Minoya is a Tokyo landmark. For over 110 years, this venerable establishment has been serving sakura nabe, a sukiyaki-type dish but made with horsemeat, to Morishita locals and connoisseurs. Nowadays, though, most Japanese are not familiar with the taste of sakura niku. Pork, beef, and chicken are much more popular. Horseflesh, however, is truly delicious.
The sakura moniker comes from the bright red color of the flesh which has a fine, close texture and a faint underlying sweetness. One of the best ways to discover this for yourself is with a side order of niku sashi, thin slices of horsemeat sashimi from the senaka, or lower back of the beast, served with a dab of freshly grated ginger and a rich shoyu dipping sauce. Another popular side dish is the pale pink abura sashi, slices of sashimi from the back of the neck.
The main attraction at Minoya is the sakura nabe (1800 yen), a dish you cook yourself at the low table. You will receive a shallow iron pot containing a rich warishita broth made of dashi, shoyu and mirin. You’ll also get a plate carefully arranged with a mound of shirataki, thin noodles made from konnyaku; a few slices of negi, welsh onion; a couple slices of fu, wheat gluten dumplings; and some morsels of luscious fat which will later melt into the sauce. Draped over all this are thin slices of bright red momo niku, from the thigh, moistened with a spoonful of sweet brown miso.
If you are not sure how to proceed, an oba-san waitress will place a few ingredients into the pot and start the gas fire for you. Once the sauce starts bubbling, you remove each tidbit one by one, then dip it—just as in sukiyaki—into a cup of stirred raw egg as a “sauce.”
Besides being deeply tasty, horseflesh is also healthier with more protein, less fat, and half the calories of beef or pork. Be sure to keep your eye on the meat as it cooks, for it quickly colors in the bubbling sauce. Eat it when it still has a few pink blushes, said the oba-san.
Inexpensive additions to your one-pot meal are the side dishes of yakitofu, tofu branded with dark grill marks, and enoki mushrooms. Bottled beer, Asahi Super Dry, or saké or a highball of Super Nikka seem to be the tipples of choice. Although half-bottles of wine are also available.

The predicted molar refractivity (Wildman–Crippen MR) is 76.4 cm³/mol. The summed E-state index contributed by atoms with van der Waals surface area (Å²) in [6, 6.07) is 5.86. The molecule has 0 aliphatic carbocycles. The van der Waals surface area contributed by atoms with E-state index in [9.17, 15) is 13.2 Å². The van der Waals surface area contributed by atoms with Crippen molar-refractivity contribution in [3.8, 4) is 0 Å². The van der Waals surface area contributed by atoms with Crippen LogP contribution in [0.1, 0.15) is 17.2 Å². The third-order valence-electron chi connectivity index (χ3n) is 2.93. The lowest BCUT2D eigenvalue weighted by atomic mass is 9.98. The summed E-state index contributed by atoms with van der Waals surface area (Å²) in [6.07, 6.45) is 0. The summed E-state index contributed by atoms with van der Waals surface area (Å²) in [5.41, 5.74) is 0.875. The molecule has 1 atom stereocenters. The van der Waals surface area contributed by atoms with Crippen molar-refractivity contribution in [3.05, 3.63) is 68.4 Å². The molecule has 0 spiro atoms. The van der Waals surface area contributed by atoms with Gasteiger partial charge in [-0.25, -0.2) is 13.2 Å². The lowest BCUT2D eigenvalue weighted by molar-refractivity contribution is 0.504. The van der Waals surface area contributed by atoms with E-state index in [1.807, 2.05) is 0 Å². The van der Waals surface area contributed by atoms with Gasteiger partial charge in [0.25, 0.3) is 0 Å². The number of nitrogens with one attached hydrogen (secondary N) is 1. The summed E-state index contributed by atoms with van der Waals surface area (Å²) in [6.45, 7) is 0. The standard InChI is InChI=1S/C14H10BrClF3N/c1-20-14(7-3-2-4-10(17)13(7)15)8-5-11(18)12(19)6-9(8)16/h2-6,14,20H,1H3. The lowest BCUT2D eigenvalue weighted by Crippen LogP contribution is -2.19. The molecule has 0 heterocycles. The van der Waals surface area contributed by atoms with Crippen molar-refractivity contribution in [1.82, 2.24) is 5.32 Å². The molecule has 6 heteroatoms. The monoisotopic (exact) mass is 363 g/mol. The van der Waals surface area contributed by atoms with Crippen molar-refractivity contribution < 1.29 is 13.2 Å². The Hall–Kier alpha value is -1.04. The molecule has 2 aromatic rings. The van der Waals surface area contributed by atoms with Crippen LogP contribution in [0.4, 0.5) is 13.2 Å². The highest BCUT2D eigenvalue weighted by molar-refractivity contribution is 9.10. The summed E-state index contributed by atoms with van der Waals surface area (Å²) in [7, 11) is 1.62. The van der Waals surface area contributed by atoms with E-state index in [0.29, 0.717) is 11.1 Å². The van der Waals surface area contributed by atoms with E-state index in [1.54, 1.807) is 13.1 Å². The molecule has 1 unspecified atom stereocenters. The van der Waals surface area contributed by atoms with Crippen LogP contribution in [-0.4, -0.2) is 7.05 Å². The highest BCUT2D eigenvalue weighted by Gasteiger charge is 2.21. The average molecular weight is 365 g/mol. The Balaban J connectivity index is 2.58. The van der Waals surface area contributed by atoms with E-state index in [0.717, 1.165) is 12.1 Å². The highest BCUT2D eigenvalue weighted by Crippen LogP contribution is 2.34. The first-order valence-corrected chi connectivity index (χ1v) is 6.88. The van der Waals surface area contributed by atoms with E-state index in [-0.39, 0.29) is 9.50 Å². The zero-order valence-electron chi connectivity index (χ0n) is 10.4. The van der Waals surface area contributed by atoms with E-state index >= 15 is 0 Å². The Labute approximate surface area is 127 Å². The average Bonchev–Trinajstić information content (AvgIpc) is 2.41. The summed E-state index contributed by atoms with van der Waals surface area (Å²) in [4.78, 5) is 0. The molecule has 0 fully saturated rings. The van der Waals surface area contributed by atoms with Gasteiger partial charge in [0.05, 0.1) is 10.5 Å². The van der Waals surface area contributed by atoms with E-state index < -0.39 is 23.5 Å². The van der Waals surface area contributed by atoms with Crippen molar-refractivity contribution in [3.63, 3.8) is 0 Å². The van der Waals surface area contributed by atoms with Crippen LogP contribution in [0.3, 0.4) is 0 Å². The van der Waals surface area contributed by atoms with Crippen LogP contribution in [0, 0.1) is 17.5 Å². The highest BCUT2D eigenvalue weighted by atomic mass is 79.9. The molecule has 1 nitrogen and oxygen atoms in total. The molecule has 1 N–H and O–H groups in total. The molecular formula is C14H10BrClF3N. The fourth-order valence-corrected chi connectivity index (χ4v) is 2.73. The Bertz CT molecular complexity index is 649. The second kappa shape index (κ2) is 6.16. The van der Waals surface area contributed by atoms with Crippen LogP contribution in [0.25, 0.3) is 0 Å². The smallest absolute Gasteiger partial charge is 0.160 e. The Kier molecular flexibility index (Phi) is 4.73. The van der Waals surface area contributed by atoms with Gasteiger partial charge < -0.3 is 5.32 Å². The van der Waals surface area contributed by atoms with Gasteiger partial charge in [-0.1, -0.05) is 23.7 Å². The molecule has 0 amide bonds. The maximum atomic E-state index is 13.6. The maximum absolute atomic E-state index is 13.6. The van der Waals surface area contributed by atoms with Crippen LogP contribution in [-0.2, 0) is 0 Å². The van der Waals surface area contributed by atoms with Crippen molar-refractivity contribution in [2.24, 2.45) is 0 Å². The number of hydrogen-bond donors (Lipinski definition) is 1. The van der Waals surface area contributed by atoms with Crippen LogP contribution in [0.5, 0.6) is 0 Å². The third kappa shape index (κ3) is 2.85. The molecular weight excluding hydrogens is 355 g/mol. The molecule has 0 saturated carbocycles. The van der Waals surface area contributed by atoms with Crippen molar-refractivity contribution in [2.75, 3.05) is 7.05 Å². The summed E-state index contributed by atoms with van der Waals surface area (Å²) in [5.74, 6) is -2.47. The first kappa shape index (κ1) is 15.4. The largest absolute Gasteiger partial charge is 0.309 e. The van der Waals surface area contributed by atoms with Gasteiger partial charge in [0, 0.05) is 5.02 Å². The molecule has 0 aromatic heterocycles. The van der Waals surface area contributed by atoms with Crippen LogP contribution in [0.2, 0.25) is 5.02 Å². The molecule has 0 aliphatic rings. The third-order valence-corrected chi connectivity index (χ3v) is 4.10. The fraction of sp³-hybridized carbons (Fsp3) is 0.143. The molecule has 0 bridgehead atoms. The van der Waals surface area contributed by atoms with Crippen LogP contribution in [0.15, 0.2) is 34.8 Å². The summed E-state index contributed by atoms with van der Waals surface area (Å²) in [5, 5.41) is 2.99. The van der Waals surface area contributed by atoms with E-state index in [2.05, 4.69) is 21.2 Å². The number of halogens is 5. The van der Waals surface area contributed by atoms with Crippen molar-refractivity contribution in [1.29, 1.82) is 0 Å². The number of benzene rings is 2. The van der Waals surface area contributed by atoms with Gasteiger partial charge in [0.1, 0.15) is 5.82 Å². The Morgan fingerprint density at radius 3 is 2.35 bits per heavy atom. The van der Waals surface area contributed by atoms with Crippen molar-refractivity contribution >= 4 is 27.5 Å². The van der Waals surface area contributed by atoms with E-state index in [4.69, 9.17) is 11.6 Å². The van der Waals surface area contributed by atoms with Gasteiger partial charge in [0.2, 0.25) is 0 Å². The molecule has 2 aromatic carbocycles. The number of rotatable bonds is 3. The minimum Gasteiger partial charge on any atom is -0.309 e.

The pace of your meal, then, is up to you as you add, cook, take and dip each ingredient to the slow sizzle and hiss of the bubbling sauce.
The traditional Japanese-style room is large and open with cool reed mats covering the tatami. You’ll sit on a white zabuton at one of the low stainless-steel covered tables arranged along two walls. Old fashioned white globe lamps hang from the the richly-grained wooden ceiling lined with cherrywood crossbeams. This “sakura” motif is repeated in the five-petalled flowers cut into the wood of the shoji screen doors which line both walls and the serving dishes and sauce pots.
At one end of the comfortable room, under a rope noren, are large sliding windows which look out on a neat miniature garden complete with a little waterfall, rocks, and a pool of swimming koi.
When you are ready to leave, pay at the table and receive a well-worn wooden “check-paid” billet. Take that and the other wooden billet too, the one for your shoes that you left in the black-pebbled genkan as you entered.
2-19-9 Morishita, Koto-ku. Tel: 03-3631-8298. Lunch 12 noon to 2 pm. Dinner 4 pm to 9:30 pm (L.O. 9pm). Closed Thursdays. May thru October also closed on the 3rd Wednesday of the month.
For the complete review, and other of my reviews, please check out Metropolis magazine.